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Slow growth of rural towns blamed for low internet connectivity

Real Estate
 DP Rigathi Gachagua together, CS Eliud Owalo (2nd right) bat the ICT stand during the Connected Africa Summit 2024. [DPCS]

The slow development of rural towns has been linked to uneven connectivity as players in the tech space insist on more funding to spur the uptake of digital services. 

At the just concluded Connected Africa Summit held in Nairobi, it was noted that digital infrastructure in the region is fragmented and this leaves out the majority of individuals who are largely based in the rural areas. 

However, there are no incentives for players to invest in the rural towns, which are also growing at a slow rate making them unattractive for investment. 

Global Gateway Ambassador in the Foreign Affairs Ministry of Finland Roy Eriksson pointed out that for a rural town to be commercially viable for investors, it needs a population of more than 10,000. 

“And in Africa, many villages and towns are a lot smaller, so there are no incentives for the private operators to come in,” he said.

Mr Eriksson said this is the reason Finland has been at the forefront in coming up with initiatives and funding to ensure rural connectivity for economic growth. 

Safaricom Chief Executive Peter Ndegwa noted that the aggressive rollout of 4G and 5G networks is yet to shift the scale. 

“Access to 4G and 5G smartphones remains considerably low. Even though we cover 97 per cent of this country with 4G and we are rapidly deploying 5G, most Kenyans at 61 per cent are still using feature phones,” he said. 

 Digital space

He said this data is almost similar across most of the African continent even as he emphasised that every citizen in the country and the region deserves to be connected and have access to the opportunities in the digital space. 

“At the core of these advancements is connectivity. We cannot overlay other services and solutions if we do not have accessible connectivity for all,” said Mr Ndegwa. 

He said Safaricom has joined hands with the government to improve these statistics by assembling affordable smart devices.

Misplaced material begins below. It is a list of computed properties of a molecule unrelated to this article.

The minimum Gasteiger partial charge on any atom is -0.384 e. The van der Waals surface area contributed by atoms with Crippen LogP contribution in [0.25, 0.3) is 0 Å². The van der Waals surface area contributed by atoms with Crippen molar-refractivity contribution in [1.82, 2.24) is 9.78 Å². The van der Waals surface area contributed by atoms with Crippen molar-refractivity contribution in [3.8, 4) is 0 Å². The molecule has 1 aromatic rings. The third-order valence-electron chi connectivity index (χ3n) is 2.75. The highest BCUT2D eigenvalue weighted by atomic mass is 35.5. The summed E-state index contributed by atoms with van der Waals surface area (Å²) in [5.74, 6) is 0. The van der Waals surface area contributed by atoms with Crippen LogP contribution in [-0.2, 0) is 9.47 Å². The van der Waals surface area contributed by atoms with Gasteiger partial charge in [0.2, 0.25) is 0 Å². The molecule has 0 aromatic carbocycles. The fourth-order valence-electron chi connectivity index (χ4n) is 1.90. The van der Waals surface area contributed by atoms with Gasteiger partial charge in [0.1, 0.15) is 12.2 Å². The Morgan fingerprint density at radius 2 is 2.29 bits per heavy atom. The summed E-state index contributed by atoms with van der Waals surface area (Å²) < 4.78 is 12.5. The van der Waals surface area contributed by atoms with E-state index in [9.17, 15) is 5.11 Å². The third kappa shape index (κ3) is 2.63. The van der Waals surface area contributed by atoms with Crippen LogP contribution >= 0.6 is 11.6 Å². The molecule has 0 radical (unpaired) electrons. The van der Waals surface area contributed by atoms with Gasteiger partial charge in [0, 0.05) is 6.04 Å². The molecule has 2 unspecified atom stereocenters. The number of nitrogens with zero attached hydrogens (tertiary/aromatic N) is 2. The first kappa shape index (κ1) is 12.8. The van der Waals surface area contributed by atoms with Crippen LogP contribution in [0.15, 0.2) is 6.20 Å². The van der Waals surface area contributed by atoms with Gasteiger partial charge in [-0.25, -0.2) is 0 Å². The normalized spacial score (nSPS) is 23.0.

Mr Ndegwa said in a few months, about 300,000 4G-enabled units have been assembled. 

He said the assembly plant plans to also serve the rest of the East African Community, Common Market for Eastern and Southern Africa and the larger Africa. 

It is a view also shared by Information, Communication and Digital Economy Cabinet Secretary Eliud Owalo.

“We must facilitate universal access to smartphones. In Kenya, we have embarked on local assembly of affordable smart devices that go for Sh6,500,” he said.

“There is no reason why Africa should be a net importer of technology. We have the capacity and skills of becoming manufacturers ourselves.” 

Huawei Global Vice President for Public Affairs Janlin Bao cited fragmented and costly digital infrastructure as some of the challenges impeding digital progress on the continent. 

Yet, he added, the continent has several success stories. 

“By focusing on these critical success factors and addressing the multifaceted challenges, the continent can unlock new opportunities for inclusive growth,” said Mr Bao.

 He noted that rural connectivity remains a significant challenge for the region. 

“Deploying telecommunication infrastructure in remote regions poses a challenge but engaging local community and understanding their connectivity needs is essential,” he said. 

Though slow, it will lead to easy-to-deploy and cost-effective innovative solutions.

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